Rather than accept what the prophets have taught, our intellectuals send people down the rabbit holes of Mesoamerica, two Cumorahs, the peep stone-in-a-hat, and so much more.
The comments to Riess' article include the following exchange. The comments from Danny are typical of many of those who have left the Church or have declined further meetings with the missionaries.
What else are people such as Danny supposed to conclude once they read the hoaxes perpetuated by modern intellectuals?
Howard Kay • 5 days ago
I think there are a few aspects of this situation that Dr. Riess' article touched on, but did not emphasize. (? Perhaps the book did not get into these?)
That's the idea of "how did these bishops (et al) 'know' why these Mormons left? What was the source of their "knowledge"?
It would appear that in fact they had no real knowledge of the reasons these individuals left. Rather, they appear to have made up reasons that would be satisfying to the LDS authorities.
The first obvious question that raises is, "why?" My guess is that the "answers" were very satisfying to all concerned, and reinforced their ideas about LDS beliefs and culture.
And I think this situation raises another interesting question: is there any in-depth curiosity among LDS authorities about these matters? My guess is that they learn quickly that curiosity is not a good characteristic!
worried American citizen Howard Kay • 5 days ago
Or, perhaps those who left did not provide the "real" reason they left. Bishops are aware of many situations, but not al, and have no way to determine if anything they are told is the true and real issue, versus a distraction from or scapegoat for the true and real issue.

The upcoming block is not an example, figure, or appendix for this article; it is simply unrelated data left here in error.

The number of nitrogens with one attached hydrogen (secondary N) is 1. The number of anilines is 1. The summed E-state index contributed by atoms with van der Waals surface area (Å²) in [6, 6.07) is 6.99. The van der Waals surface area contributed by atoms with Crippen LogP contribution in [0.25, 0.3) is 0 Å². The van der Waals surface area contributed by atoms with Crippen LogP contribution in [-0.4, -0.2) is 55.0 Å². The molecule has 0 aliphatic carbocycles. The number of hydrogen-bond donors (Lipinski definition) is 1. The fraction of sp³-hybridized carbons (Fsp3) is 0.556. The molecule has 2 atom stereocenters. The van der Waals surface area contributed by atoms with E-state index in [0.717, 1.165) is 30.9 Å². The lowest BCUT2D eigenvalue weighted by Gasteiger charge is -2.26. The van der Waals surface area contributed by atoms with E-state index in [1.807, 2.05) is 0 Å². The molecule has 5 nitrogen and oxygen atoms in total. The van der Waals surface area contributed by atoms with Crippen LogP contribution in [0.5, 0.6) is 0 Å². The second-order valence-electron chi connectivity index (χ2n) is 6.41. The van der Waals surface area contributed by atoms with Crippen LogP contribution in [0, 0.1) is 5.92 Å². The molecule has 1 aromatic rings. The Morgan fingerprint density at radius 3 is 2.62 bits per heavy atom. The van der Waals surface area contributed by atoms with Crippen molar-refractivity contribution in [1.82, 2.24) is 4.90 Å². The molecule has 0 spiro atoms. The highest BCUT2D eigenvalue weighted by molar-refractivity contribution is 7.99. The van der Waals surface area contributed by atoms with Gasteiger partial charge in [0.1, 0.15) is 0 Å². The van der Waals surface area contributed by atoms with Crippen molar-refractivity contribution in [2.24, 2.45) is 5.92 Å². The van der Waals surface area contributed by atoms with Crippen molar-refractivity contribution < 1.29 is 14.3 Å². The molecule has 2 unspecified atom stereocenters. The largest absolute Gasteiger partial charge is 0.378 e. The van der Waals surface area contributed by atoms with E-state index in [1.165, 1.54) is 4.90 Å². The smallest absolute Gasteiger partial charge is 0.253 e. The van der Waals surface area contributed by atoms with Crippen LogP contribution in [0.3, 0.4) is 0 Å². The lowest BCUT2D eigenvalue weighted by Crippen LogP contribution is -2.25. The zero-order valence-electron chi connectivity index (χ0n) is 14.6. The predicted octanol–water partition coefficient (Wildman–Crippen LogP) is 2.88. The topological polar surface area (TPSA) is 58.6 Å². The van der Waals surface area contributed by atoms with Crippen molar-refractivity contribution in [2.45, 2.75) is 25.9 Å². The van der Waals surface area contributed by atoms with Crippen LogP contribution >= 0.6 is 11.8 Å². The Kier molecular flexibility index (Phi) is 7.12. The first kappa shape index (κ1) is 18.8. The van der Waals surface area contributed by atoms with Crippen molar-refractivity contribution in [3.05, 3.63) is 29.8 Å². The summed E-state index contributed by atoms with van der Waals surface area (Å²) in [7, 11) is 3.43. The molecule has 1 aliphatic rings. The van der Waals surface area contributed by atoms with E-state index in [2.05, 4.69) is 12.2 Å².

Danny worried American citizen • 4 days ago
Your response presumes there is an inquiry by the bishop into a person's reasons for leaving. My experience, and plenty of others anecdotally, is neither most bishops nor most members want anything to do with that conversation. After tireless and faithful service of 50 years, my wife and I resigned. Except for a brief visit from a leader, crickets for years after. We've remained cordial to those we bump into once in a while. All those people who used to come up to us and tell us how much they loved us on Sunday? Not so much.
It seems that cognitive dissonance is mistaken for a "loss of the Spirit", rather than for what it really is--two mutually incompatible ideas vying for the same space. Just one example of many: Claim: Joseph translated the gold plates using the Urim and Thummim. Dissonance: No, Joseph used a seerstone he placed in a hat. The same seerstone he used when convicted of being an unruly person (bilking neighbors through treasure-seeking). More dissonance: Wait, we weren't taught about a seerstone in a hat in church. Why don't ANY of the church illustrations use in ANY programs show him with his face buried in his hat? And, if he was able to use the seerstone, then why did God make Moroni lug his abridgment around to hide it from the Lamanites?